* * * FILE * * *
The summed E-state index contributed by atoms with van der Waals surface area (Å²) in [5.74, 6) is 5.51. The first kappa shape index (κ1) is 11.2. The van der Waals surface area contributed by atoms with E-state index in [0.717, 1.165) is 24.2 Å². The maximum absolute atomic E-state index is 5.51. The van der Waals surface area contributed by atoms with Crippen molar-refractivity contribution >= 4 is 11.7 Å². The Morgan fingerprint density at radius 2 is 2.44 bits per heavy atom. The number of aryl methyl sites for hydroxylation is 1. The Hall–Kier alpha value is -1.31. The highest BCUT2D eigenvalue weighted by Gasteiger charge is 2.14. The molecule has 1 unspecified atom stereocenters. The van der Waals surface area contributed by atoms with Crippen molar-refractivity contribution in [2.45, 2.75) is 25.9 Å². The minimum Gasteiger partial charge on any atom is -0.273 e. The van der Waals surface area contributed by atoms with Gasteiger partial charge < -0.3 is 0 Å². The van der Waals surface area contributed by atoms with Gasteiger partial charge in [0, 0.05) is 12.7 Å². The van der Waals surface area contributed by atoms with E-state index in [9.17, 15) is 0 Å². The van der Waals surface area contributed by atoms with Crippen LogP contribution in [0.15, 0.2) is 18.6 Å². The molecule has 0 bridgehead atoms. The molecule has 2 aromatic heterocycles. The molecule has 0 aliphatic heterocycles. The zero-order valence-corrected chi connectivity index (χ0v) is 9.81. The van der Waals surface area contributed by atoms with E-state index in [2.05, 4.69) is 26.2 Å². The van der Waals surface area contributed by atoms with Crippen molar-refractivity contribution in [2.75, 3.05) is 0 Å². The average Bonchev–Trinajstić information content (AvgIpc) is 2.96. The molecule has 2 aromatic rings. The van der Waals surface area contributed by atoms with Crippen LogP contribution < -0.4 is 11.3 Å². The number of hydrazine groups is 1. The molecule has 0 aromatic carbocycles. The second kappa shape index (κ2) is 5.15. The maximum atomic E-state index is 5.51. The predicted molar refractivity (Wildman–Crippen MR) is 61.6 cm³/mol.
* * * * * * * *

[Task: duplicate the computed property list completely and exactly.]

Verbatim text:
The summed E-state index contributed by atoms with van der Waals surface area (Å²) in [5.74, 6) is 5.51. The first kappa shape index (κ1) is 11.2. The van der Waals surface area contributed by atoms with E-state index in [0.717, 1.165) is 24.2 Å². The maximum absolute atomic E-state index is 5.51. The van der Waals surface area contributed by atoms with Crippen molar-refractivity contribution >= 4 is 11.7 Å². The Morgan fingerprint density at radius 2 is 2.44 bits per heavy atom. The number of aryl methyl sites for hydroxylation is 1. The Hall–Kier alpha value is -1.31. The highest BCUT2D eigenvalue weighted by Gasteiger charge is 2.14. The molecule has 1 unspecified atom stereocenters. The van der Waals surface area contributed by atoms with Crippen molar-refractivity contribution in [2.45, 2.75) is 25.9 Å². The minimum Gasteiger partial charge on any atom is -0.273 e. The van der Waals surface area contributed by atoms with Gasteiger partial charge < -0.3 is 0 Å². The van der Waals surface area contributed by atoms with Gasteiger partial charge in [0, 0.05) is 12.7 Å². The van der Waals surface area contributed by atoms with E-state index in [9.17, 15) is 0 Å². The van der Waals surface area contributed by atoms with Crippen LogP contribution in [0.15, 0.2) is 18.6 Å². The molecule has 0 bridgehead atoms. The molecule has 2 aromatic heterocycles. The molecule has 0 aliphatic heterocycles. The zero-order valence-corrected chi connectivity index (χ0v) is 9.81. The van der Waals surface area contributed by atoms with E-state index in [2.05, 4.69) is 26.2 Å². The van der Waals surface area contributed by atoms with Crippen molar-refractivity contribution in [2.75, 3.05) is 0 Å². The average Bonchev–Trinajstić information content (AvgIpc) is 2.96. The molecule has 2 aromatic rings. The van der Waals surface area contributed by atoms with Crippen LogP contribution < -0.4 is 11.3 Å². The number of hydrazine groups is 1. The molecule has 0 aromatic carbocycles. The second kappa shape index (κ2) is 5.15. The maximum atomic E-state index is 5.51. The predicted molar refractivity (Wildman–Crippen MR) is 61.6 cm³/mol.